Chaparral boys had plenty to learn from the girls. But it’s obvious the school is becoming known for volleyball in both genders. Chaparral High …
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Chaparral boys had plenty to learn from the girls.
But it’s obvious the school is becoming known for volleyball in
Chaparral High School boys volleyball, not sanctioned by the
Colorado High School Activities Association, was 9-7 with two
regular-season matches left on its schedule, battling its way
through the Denver South League with 2010 champions Regis A and
cross-town rival Ponderosa, which has also put a quality team on
the court the past few years.
Under the coaching of Matt Dalton, father to Nicole and Karlie
Dalton of the Wolverines’ 2010 state championship girls team,
Chaparral boys benefited from a better turnout this season.
“There was so much interest in volleyball among Chaparral boys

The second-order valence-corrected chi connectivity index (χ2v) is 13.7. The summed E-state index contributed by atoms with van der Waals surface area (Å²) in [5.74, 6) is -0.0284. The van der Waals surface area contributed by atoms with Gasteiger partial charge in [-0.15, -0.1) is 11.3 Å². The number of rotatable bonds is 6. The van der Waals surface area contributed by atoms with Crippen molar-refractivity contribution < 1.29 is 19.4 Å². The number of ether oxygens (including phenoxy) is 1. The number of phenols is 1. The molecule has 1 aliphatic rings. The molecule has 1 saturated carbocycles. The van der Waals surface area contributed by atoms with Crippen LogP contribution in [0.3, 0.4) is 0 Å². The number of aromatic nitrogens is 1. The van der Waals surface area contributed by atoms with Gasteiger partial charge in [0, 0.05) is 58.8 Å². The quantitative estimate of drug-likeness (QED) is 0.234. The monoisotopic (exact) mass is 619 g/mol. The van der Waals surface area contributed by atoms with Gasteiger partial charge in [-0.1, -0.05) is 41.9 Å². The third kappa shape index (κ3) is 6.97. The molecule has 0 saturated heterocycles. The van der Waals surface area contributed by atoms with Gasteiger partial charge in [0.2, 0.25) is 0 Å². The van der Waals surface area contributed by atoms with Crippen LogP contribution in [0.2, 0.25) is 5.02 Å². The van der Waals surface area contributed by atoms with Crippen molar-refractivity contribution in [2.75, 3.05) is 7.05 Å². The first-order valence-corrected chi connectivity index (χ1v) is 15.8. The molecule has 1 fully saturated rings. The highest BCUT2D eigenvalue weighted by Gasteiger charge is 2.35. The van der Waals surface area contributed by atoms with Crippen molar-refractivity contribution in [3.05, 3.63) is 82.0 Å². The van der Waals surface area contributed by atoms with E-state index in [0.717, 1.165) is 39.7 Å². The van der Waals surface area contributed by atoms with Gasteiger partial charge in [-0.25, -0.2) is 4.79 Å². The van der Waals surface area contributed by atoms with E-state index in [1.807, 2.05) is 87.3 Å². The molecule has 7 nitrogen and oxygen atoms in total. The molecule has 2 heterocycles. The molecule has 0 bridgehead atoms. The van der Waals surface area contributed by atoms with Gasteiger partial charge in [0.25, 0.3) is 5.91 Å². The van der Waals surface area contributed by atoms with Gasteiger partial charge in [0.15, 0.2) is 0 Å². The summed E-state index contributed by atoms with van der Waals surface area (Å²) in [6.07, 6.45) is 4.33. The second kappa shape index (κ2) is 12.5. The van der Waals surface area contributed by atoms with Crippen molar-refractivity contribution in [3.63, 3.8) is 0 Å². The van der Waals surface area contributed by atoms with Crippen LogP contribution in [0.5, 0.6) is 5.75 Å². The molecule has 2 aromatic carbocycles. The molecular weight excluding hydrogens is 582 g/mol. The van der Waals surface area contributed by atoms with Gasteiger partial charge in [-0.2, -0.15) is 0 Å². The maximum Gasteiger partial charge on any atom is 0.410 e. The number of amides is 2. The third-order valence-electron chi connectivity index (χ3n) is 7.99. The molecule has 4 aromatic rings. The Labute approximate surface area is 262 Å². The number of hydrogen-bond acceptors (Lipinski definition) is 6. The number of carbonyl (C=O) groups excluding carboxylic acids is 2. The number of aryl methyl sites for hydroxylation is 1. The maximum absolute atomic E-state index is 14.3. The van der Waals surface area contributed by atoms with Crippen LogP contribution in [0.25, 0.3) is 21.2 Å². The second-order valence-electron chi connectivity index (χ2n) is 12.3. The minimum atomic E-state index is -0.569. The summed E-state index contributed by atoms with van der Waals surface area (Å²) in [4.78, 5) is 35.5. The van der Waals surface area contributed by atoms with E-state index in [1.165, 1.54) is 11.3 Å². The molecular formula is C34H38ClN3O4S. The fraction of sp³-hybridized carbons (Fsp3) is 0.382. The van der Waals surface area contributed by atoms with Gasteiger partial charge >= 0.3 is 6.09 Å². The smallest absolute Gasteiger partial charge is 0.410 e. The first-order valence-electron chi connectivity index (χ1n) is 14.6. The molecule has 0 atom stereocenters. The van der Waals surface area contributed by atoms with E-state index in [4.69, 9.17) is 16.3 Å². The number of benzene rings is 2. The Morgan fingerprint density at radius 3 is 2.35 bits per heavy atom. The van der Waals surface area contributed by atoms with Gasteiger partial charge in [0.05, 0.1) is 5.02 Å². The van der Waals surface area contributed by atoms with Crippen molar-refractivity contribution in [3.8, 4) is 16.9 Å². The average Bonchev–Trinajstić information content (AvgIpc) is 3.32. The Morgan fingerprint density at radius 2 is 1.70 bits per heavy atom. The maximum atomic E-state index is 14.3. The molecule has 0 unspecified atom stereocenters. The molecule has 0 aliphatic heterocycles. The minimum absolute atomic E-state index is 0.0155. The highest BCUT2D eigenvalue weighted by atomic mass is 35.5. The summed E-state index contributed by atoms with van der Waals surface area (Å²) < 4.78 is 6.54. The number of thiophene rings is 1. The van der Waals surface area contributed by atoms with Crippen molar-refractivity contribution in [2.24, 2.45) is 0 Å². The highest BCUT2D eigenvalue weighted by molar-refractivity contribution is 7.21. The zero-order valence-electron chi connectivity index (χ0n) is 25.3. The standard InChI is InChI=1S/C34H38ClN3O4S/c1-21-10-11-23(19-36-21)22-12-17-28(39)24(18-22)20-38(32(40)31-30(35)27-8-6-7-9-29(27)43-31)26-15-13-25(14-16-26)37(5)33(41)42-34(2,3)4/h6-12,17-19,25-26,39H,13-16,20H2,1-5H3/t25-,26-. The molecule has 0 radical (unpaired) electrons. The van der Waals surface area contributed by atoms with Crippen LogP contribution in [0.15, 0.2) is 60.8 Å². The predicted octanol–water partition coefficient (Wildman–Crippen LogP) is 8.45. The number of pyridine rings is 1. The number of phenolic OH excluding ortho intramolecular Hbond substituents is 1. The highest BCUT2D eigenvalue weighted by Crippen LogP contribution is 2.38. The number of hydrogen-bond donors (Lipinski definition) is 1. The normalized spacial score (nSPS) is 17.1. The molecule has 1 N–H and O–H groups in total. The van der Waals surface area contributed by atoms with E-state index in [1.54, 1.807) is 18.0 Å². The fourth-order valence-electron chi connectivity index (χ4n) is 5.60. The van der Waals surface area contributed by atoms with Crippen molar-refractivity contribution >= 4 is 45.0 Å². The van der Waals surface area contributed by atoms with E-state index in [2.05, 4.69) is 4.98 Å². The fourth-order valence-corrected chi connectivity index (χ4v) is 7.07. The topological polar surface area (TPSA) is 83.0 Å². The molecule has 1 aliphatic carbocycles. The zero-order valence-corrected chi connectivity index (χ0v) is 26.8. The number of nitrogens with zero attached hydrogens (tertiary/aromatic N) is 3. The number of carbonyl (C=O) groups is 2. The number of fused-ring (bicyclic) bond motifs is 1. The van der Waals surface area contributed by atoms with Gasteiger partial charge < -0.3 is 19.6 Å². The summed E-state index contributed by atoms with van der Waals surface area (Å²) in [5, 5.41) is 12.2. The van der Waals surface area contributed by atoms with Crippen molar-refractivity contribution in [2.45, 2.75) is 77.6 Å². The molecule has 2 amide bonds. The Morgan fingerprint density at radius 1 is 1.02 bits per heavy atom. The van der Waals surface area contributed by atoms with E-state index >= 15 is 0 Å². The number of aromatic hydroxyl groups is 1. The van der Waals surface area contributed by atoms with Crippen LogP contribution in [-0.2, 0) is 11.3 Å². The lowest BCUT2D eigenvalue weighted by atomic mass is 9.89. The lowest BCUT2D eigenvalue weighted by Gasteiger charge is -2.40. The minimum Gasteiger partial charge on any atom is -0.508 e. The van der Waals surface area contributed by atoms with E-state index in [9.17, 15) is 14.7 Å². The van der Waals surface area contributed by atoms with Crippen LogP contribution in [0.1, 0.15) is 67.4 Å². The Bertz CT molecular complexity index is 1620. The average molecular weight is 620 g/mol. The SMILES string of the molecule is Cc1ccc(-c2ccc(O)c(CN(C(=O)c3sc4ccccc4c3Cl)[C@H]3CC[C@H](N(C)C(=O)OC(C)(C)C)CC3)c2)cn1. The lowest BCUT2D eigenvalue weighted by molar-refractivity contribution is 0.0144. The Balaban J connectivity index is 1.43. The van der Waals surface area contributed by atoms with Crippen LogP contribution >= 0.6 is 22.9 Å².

this year than in previous years,” Dalton said. “Although only two
of our players have extensive club experience, others are excellent
athletes and great students. Great group of boys, willing to learn
and apply themselves each and every day.”
Dalton feels much of Chaparral’s toughest competition has beefed
up with several club volleyball players on their respective teams.
It’s an outlet some of Chaparral’s players are now eyeing.
“Some of our players are showing strong interest in pursuing
club volleyball,” Dalton said. “The strength of our players are
their attitude and athleticism. They all enjoyed playing other
varsity sports, mostly basketball and tennis, but to learn and
master the fundamentals of volleyball will take time, and they are
right on track to achieve those goals.”
The Wolverines girls aren’t the only team where Dalton talent
has shined. The boys squad has Hayden Dalton, Matt’s son, at its
net doing damage to opponents.
With some players being “raw” to the sport, the coach said some
have been surprised at how enjoyable volleyball can be.
“To an athlete, they have all been very surprised and encouraged
by the competitiveness and enjoyment of the game itself,” Matt
Dalton said. “Boys volleyball in years past may have an unwarranted
stigma attached to it.
“This group of boys truly sees how great this game really is.
The momentum can change on a dime, and the power in which some of
these boys can generate is no game for wimps.”
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